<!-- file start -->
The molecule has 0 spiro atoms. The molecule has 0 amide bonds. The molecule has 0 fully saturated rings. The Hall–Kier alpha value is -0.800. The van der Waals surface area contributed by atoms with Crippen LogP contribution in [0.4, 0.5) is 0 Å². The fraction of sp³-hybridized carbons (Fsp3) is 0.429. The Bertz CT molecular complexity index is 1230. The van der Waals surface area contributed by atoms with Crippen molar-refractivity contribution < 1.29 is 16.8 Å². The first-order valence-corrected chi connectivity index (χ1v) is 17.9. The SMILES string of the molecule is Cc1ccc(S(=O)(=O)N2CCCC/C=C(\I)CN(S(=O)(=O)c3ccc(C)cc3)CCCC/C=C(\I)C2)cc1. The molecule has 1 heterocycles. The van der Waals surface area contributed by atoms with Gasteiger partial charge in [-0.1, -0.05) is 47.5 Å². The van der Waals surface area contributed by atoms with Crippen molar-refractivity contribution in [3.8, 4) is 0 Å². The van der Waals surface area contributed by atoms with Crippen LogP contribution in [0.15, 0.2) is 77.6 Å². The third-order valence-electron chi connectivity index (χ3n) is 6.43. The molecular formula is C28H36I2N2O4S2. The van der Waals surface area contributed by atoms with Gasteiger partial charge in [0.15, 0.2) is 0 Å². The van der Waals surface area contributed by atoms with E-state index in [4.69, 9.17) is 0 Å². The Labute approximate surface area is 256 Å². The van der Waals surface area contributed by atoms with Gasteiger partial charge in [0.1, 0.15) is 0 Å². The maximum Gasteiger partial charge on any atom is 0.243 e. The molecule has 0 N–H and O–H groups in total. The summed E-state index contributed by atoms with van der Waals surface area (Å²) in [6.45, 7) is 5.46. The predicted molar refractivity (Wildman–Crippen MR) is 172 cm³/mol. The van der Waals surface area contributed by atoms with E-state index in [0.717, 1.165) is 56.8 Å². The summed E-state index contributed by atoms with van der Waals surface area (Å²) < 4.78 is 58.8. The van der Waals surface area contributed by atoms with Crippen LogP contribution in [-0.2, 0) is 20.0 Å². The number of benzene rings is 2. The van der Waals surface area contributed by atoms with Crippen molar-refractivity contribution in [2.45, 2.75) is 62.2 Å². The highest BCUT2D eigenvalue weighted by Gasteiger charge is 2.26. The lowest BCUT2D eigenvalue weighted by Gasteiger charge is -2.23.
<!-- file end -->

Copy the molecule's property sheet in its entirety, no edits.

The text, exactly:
The molecule has 0 spiro atoms. The molecule has 0 amide bonds. The molecule has 0 fully saturated rings. The Hall–Kier alpha value is -0.800. The van der Waals surface area contributed by atoms with Crippen LogP contribution in [0.4, 0.5) is 0 Å². The fraction of sp³-hybridized carbons (Fsp3) is 0.429. The Bertz CT molecular complexity index is 1230. The van der Waals surface area contributed by atoms with Crippen molar-refractivity contribution < 1.29 is 16.8 Å². The first-order valence-corrected chi connectivity index (χ1v) is 17.9. The SMILES string of the molecule is Cc1ccc(S(=O)(=O)N2CCCC/C=C(\I)CN(S(=O)(=O)c3ccc(C)cc3)CCCC/C=C(\I)C2)cc1. The molecule has 1 heterocycles. The van der Waals surface area contributed by atoms with Gasteiger partial charge in [-0.1, -0.05) is 47.5 Å². The van der Waals surface area contributed by atoms with Crippen molar-refractivity contribution in [3.8, 4) is 0 Å². The van der Waals surface area contributed by atoms with Crippen LogP contribution in [0.15, 0.2) is 77.6 Å². The third-order valence-electron chi connectivity index (χ3n) is 6.43. The molecular formula is C28H36I2N2O4S2. The van der Waals surface area contributed by atoms with Gasteiger partial charge in [0.15, 0.2) is 0 Å². The van der Waals surface area contributed by atoms with E-state index in [4.69, 9.17) is 0 Å². The Labute approximate surface area is 256 Å². The van der Waals surface area contributed by atoms with Gasteiger partial charge in [0.1, 0.15) is 0 Å². The maximum Gasteiger partial charge on any atom is 0.243 e. The molecule has 0 N–H and O–H groups in total. The summed E-state index contributed by atoms with van der Waals surface area (Å²) in [6.45, 7) is 5.46. The predicted molar refractivity (Wildman–Crippen MR) is 172 cm³/mol. The van der Waals surface area contributed by atoms with E-state index in [0.717, 1.165) is 56.8 Å². The summed E-state index contributed by atoms with van der Waals surface area (Å²) < 4.78 is 58.8. The van der Waals surface area contributed by atoms with Crippen LogP contribution in [-0.2, 0) is 20.0 Å². The number of benzene rings is 2. The van der Waals surface area contributed by atoms with Crippen molar-refractivity contribution in [2.45, 2.75) is 62.2 Å². The highest BCUT2D eigenvalue weighted by Gasteiger charge is 2.26. The lowest BCUT2D eigenvalue weighted by Gasteiger charge is -2.23.